American Heritage® Dictionary of the English Language, Fourth Edition
- n. Any of various small lizardlike amphibians of the order Caudata, having porous scaleless skin and four, often weak or rudimentary legs.
- n. A mythical creature, generally resembling a lizard, believed capable of living in or withstanding fire.
- n. In the occult philosophy of Paracelsus, a being having fire as its element.
- n. An object, such as a poker, used in fire or capable of withstanding heat.
- n. Metallurgy A mass of solidified material, largely metallic, left in a blast-furnace hearth.
- n. A portable stove used to heat or dry buildings under construction.
Century Dictionary and Cyclopedia
- n. A kind of lizard or other reptile formerly supposed to live in or be able to endure fire.
- n. An imaginary or immaterial being of human form living in fire; an elemental of the fire; that one of the four classes of nature-spirits which corresponds to the element fire, the others being called sylphs, undines, and gnomes.
- n. In zoology, a urodele batrachian, or tailed amphibian; a newt or an eft; a triton; especially, a terrestrial batrachian of this kind, not having the tail compressed like a fin, as distinguished from one of the aquatic kinds especially called newts or tritons; specifically, a member of the restricted family Salamandridæ. (See Salamandra.) It is a name of loose and comprehensive use. The two kinds of salamanders above noted are sometimes distinguished as land- and water-salamanders. All are harmless, timid creatures, with four legs and a tail, resembling lizards, but naked instead of scaly, and otherwise quite different from any lacertilians. The species are very numerous, representing many genera and several families of Urodela, and are found in most parts of the northern hemisphere, in brooks and ponds, and moist places on land. They are mostly small, a few inches long, but some, as the menopome, menobranch, hellbender, mudpuppy, etc., of America, attain a length of a foot or more, and the giant salamander of Japan, Megalobatrachus giganteus, is some 3 feet long. See also cuts under axolotl, hellbender, Menobranchus, newt, and Salamandra.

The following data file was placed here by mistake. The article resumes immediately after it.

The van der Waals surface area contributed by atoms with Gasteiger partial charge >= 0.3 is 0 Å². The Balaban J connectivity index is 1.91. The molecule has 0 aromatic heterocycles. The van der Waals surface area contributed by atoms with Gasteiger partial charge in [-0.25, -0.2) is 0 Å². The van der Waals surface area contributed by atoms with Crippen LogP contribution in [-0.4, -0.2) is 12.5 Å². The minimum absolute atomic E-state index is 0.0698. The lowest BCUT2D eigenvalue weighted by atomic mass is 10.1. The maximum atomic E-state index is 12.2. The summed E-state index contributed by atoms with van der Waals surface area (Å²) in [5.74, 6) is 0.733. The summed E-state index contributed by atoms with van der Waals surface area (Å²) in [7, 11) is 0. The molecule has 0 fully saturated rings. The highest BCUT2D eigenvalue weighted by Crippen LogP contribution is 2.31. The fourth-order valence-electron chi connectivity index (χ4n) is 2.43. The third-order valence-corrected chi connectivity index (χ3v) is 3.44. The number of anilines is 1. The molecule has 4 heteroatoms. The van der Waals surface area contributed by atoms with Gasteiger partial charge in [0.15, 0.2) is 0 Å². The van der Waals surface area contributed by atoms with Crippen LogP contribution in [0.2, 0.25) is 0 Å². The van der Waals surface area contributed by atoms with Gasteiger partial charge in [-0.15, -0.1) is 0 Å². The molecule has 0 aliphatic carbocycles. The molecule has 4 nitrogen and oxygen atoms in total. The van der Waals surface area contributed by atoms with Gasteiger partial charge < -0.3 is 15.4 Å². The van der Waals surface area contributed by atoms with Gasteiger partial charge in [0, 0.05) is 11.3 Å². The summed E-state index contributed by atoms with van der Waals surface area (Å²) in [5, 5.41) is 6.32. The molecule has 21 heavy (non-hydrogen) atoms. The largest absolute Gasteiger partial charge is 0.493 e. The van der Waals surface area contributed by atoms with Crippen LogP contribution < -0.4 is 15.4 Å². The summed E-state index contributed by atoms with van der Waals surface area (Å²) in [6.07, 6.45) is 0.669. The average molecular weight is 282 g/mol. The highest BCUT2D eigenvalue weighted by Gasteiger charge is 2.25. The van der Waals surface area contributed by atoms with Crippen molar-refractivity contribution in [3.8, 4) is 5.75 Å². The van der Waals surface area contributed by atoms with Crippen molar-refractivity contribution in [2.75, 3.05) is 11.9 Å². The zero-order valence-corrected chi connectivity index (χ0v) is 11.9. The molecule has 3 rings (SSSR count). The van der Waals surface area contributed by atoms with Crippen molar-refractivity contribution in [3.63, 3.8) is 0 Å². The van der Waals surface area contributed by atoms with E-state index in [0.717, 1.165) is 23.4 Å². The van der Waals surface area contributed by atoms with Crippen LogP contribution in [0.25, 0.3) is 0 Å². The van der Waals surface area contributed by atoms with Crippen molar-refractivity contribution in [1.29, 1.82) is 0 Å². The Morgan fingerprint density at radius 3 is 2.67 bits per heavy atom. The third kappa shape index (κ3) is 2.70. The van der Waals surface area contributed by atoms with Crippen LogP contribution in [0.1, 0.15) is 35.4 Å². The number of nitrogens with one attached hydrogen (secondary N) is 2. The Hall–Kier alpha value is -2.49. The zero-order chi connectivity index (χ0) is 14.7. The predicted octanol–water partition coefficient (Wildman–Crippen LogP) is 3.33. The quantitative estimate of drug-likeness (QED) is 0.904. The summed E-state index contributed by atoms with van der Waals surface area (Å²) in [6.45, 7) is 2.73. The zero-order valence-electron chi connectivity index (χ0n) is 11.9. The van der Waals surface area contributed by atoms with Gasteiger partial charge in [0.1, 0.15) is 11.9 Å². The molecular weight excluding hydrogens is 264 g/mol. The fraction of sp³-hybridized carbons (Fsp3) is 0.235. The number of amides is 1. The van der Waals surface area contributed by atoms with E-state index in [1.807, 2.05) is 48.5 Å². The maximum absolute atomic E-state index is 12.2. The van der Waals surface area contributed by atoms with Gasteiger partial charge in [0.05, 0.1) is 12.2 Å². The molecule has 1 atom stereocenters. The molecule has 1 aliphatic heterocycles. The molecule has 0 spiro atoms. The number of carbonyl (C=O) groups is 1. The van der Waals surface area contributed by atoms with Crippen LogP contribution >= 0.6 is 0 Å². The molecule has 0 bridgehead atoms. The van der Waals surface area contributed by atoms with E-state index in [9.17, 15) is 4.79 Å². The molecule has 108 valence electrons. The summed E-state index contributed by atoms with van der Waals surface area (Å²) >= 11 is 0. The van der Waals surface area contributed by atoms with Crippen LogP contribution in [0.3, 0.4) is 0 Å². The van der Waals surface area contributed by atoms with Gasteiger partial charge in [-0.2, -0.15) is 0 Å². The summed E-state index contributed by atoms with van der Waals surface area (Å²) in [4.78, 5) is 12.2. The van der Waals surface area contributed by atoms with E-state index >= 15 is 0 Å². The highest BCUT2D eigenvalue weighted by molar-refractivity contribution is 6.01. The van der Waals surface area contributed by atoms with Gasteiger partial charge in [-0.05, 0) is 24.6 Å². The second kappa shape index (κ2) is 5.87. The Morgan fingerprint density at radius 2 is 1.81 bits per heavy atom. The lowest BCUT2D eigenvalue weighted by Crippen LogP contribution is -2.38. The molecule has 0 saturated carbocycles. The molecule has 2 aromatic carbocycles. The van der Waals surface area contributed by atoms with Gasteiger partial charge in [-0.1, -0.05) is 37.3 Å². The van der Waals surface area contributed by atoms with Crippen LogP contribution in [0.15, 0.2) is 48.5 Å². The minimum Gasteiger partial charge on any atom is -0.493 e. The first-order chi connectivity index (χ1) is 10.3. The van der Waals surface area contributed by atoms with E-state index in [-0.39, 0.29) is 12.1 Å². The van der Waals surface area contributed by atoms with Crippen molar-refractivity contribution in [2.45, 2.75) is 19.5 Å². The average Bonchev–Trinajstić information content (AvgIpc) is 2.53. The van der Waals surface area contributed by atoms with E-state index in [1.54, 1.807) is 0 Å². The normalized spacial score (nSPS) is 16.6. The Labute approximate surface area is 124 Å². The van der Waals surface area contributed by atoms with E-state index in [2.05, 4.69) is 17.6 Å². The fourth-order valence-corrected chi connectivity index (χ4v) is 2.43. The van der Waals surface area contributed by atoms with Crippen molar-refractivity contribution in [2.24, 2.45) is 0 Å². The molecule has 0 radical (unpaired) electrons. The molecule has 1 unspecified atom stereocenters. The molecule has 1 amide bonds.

- n. In heraldry, the representation of a four-legged creature with a long tail, surrounded by flames of fire. It is a modern bearing, and the flames are usually drawn in a realistic way.
- n. The pocket-gopher of the South Atlantic and Mexican Gulf States, Geomys tuza or G. pinetis, a rodent mammal.
- n. Same as bear, 7.
- n. Anything used in connection with the fire, or useful only when very hot, as a culinary vessel, a poker, an iron used red-hot to ignite gunpowder, and the like.
- n. A fire-proof safe.
- n. A wire basket in which waste paper or other combustible refuse can be gathered by street-cleaners, and in which such waste can be burned.
- n. A mass of solidified and infusible material in an iron blast- or other smelting-furnace hearth. It usually consists of wrought-iron.
- n. A long slender (usually) terrestrial amphibian, resembling a lizard and newt; taxonomic order Urodela
- n. mythology A creature much like a lizard that is resistant to and lives in fire, hence the elemental being of fire.
- n. cooking A metal utensil with a flat head which is heated and put over a dish to brown the top.
- n. cooking In a professional kitchen a small broiler, used primarily for browning.
- v. To apply a salamander (flat iron utensil above) in a cooking process.
GNU Webster's 1913